We haven't quite reached the point where we've donated the same amount of money that was donated to us to help Graham, but we're close.  I talked several months ago about selling my horn, and I'm hoping that the person that is testing it out right now purchases it.  If so, we will be able to donate yet again, above and beyond what we have promised.  Both of us have been working two jobs for several months now, and that is a big part of why we have been able to make these things happen so quickly.
But the poet and I have discussed this, about what happens when we have paid all the money back or forward.  And we've decided that it's not going to stop there.  We do still have student loans that we are working on paying down, but it's more important to us to donate monthly, to remember and be grateful, than it is to pay those off as quickly as possible.  Some people might call this stupid or irresponsible.  I believe it is necessary.  We've decided that we'll continue donating until we've matched the total amount of money that was spent on his surgeries - an amount that is approximately four times as much as what was donated.  And we probably won't even stop there, but that's where we are headed next.
Graham getting sick has changed our lives, in a real and permanent way.  We talked about it this weekend.  Before all this happened, it just wouldn't have occurred to us to donate in this way.  Maybe in part because we are selfish white people trying to pay down our expensive college educations, but I think it's also because we hadn't been affected by tragedy like this before.  And once affected, we will never be the same.  Every time I see something somewhere about a hurt animal or a rescue foundation or everyone someone raising money to fight actual human cancer, I try and send money, even if it's only $10 or $20.  Because someone did that for us, people reached into their hearts to save a member of MY family, and I know how much even the little donations help.  So many times since this has happened, I've heard someone say, "But it's only a dog."  I know that.  I know he is only a dog, and that there are far more important problems going on in this planet than keeping a puppy alive.  But he's also a member of my family.  He is probably the only baby I will ever have.  He saved MY life when he was 7 weeks old, and he didn't even know it, and I'll be damned if I won't fight for his.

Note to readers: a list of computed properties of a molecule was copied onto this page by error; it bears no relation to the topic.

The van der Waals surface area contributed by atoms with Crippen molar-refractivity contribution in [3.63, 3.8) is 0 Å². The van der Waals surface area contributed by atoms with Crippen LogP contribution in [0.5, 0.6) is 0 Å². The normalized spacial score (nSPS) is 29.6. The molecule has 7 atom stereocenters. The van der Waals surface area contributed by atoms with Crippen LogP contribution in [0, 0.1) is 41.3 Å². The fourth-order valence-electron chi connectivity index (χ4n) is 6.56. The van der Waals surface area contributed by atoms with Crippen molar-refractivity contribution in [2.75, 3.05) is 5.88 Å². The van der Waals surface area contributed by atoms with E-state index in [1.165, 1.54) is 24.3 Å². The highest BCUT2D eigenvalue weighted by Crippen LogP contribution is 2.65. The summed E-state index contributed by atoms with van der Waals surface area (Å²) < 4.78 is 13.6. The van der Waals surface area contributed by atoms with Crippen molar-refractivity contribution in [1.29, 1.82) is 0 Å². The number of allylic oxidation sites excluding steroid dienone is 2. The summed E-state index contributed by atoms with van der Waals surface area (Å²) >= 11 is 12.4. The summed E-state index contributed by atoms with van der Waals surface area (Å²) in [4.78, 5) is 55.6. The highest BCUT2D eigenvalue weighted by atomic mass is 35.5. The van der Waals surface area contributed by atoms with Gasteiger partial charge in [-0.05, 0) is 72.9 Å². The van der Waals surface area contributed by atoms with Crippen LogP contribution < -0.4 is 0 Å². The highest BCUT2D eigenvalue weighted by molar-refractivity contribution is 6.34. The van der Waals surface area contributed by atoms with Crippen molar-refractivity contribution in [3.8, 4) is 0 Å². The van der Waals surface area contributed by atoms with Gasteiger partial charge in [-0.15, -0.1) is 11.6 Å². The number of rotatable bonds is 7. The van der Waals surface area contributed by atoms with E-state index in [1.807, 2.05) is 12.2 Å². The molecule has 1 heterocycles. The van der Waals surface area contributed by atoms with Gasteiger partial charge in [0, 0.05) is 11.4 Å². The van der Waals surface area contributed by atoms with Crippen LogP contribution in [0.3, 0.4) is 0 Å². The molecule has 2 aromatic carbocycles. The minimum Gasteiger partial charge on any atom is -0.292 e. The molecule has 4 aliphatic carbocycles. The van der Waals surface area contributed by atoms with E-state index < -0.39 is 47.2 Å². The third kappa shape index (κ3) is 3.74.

Friday, January 11, 2013

wordless friday: peace

I don't have words right now, so this may very well be the most boring update I have ever posted.  I have nothing that I feel the need or desire to discuss, to snark about, to worry about.  Maybe I will once training ramps up a bit more, but right now my life is calm.  It's easier, here.  I said it the first day I arrived: there is peace here.  I wake up - early, because I'm still on east coast time - in the morning and go train before heading to work.
Most days I bring Graham with me.  He sleeps peacefully under my desk.  If I'm going to train at lunch, sometimes I bring Molly instead, and that girl loves to run, to get muddy and worn out. 
My job is good, I'm happy here.  When my day is done, it's done.  I head home to our little house, still covered in unpacked boxes and unhung pictures, and spend time with my family.
I cook things, we eat things, we do laundry and build bookshelves and go to bed early.  My life is boring right now. 
And I couldn't be happier.

Monday, January 7, 2013

you can't schedule these things

So, waaaaaaaaay back in December while I was home and at sea level and had enough red blood cells, I think I had a bit of a breakthrough.  Only a tiny one, but then I got sick and my life was crazy bananas for a while and I haven’t really even had time to sit down and try to process it.  And no one has breakthroughs in December, those should be scheduled for March when you actually might be able to make it useful.  

I stopped talking about specifics of training here on the blog such a long time ago, because for the most part, the numbers don’t matter.  And it (sometimes) irritates me when other people spend so much time focusing on the numbers, so I didn’t walk to talk about this because I felt like I was being a hypocrite but something happened in the water and oh for pete's sake just type already.
It was a boring Thursday afternoon (it was a dark and stormy night...).  I had a swim workout I’ve seen a few times before, broken 250s.  (Sorry, Sonja, if I am giving away state secrets here).  100 fast, 75 cruise, 50 HARD, 25 easy.  Main set, ten times through.  When I’ve done it before, I don’t usually pay attention to the clock, I just work on effort and make sure that my 250 send-offs are consistent.  And the thing that has been happening in the pool lately, well, in all my workouts lately, is that I’m coasting.  I’m cruising, I’m just getting by, and that is probably why I’m afraid of going to master’s swim because then someone will beat my little ass with a hammer called OUCH.  So anyway, the set is broken, the 100s and the 75s are on 1:35, the 50s are on :55 and the 25 slash the whole broken 250 is on 5:00 to make it easy.  I figure in my head that I’ll aim for 1:30 pace on the 100s and slightly faster on the 50s because ehhhh, I’m out of shape I’ve just gotten back into training, I think the last time I did this the 100s were on 1:40 blah blah blah.  BLAH.  I work through the warm-up, wait for the (digital, thank god) clock to grab a double zero and I go.  First 100 feels smooth and only a little hard, and I pop up and see that it was a 1:25.  And the immediate thought in my head is, well, NOW you’re screwed.